By Brian Feinzimer
By Charles Lam
By Joel Beers
By LP Hastings
By Dave Barton
By LP Hastings
By Joel Beers
Photo by Nadia OslineI'm not one of those people who yammer in nasal tones about how important art is. You know the type: usually artists. When they're not actually artists, they're gaunt, oppressively academic women who hurl words like mesne and verbena. When they're men, they write poems. Egads.
No, art isn't important. It's a luxury, not a necessity. Don't get me wrong; I like art. I like it a whole bunch sometimes. But I like canapés, too, and valet parking. And I could live quite easily without canapés.
Perhaps I feel the way I do because our society has become so shallow and wealthy and lazy and navel-gazing—and our art has mirrored it lazily and shallowly and self-servingly. It has been about as relevant as the canapés.
Not all art has to be political or in-one's-face. Beauty, for instance, has always been its own excuse. But most of the works offered by artists with nothing to say haven't even included beauty; they're just vomited onto canvas as some kind of self-fulfillment, so the artist can think of himself as an artist and thus avoid collating and filing—and a way to decorate one's living-room wall.
Two weeks ago, I saw two pleasantly, entertainingly creepy exhibits at Santa Ana's Grand Central Art Center. But remembering them now, with the recent events upon us, they are positively grim. One can't help but associate Naida Osline's "Deeper Skin" and the group exhibit "Drawing Towards an End" with death and charred dismemberment. They have no literal connection to the mayhem on the East Coast, but everything now is fraught with such associations.
Art star Paul McCarthy's frenetic works on paper are the most prescient—or at least they're the ones about which I'm still thinking. His Nazi Cowboy series features a spindly-armed tyrant crushing the world with his boots. He has hairy balls, and he touches his nipples (it's far tamer than any of McCarthy's other works I've seen, which typically profile people making sweet love to meat). And now, at this remove, I remember him looking like Saddam Hussein.
The first in the series is the strongest and has the most assured lines. By the time we get to the third and fourth of the series, the paintings have already begun to be derivative of themselves. But there is one where the Nazi Cowboy has what looks to be the Eiffel Tower on his dick—if it isn't an oil derrick. Take your pick.
Liz Young's portraits are straightforward enough. The first two are reminiscent of the downtown artist Becca; Babyand Liz Age 32 are large works on plywood. The baby has a bloody crotch.
The rest of Young's works are tiny portraits of grandmothers and old-timey moms and Young herself as a weird-looking little girl whose eyes are slightly off. In fact, all the people's eyes are slightly off, like the runner in the marathon mural near LAX.
All Young's portraits are painted in her own blood. When it dries, it cracks like a perfect mosaic.
Only Franco Angeloni, the charming former artist-in-residence at Grand Central, fails this new test by drawing pink circles on flowered cotton. It says nothing and means nothing and has not even beauty or whimsy with which to distract us. Of course, it's not his fault. He didn't know how quickly our needs would change.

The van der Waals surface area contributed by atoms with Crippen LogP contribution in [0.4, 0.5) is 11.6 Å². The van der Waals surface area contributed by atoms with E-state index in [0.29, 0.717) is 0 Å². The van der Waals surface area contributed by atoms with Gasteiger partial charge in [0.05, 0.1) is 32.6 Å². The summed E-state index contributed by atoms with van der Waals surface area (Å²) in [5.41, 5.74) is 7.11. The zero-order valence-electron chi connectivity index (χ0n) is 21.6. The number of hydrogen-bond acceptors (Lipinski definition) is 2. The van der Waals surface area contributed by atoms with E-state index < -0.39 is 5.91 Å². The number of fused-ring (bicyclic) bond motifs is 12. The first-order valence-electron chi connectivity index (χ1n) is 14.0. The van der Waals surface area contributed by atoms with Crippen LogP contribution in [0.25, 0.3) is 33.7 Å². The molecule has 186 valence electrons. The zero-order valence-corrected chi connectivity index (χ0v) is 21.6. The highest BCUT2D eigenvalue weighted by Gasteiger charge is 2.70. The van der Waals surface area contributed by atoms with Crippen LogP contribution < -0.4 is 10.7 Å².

In a separate room, Naida Osline's disturbing Polaroids are tiny, skin-crawling works in which she has created people with horrifying webbed skin and horned feet; she tatters a breast into hamburger meat, but its nipple is still perky and fine. Osline doesn't use digital manipulations, just good old-fashioned monster makeup. One man has a rat tail protruding from his belly like the creature about to explode forth in Alien. Another has a gangrenous hand. Once, it was fun looking into someone's slightly kooky dreams; now it's horrifying. And that mirrors what I feel almost all the time now.
I've read and heard dozens of members of the commentating class—of which I am a member, so I, too, can avoid collating and filing—say that our world will never be the same after the recent ghastly attacks. They note that we are filling our churches; they recognize that we are driving more politely. They foresee a lasting gravity, as though we—shallow little things all—have all of a sudden grown up or at least are trying to. I don't know about you, but I have been guiltily reading every foreign news blurb I come across to atone for never having paid attention before.
I don't know how long our new piety will last. But perhaps, all of a sudden, our artists will have something to say.
And that's a worthwhile thing—a change to look forward to eagerly. In times of intense distress, art can be important. It can speak for us and to us. It can hinge on emotion or reason; it doesn't matter which. It can be forthrightly political, or it can just lay plain our swirling fears. And it can dive into whimsy or frivolity to pull us away from a constant, Seattle-like gloom. We've run from meaning long enough."Deeper Skin" and "Drawing Towards an End" at Cal State Fullerton Grand Central Art Center, 125 N. Broadway, Santa Ana, (714) 567-7233. "Deeper Skin" through Oct. 28; "Drawing Towards an End" through Sept. 29. Call for hours. Free.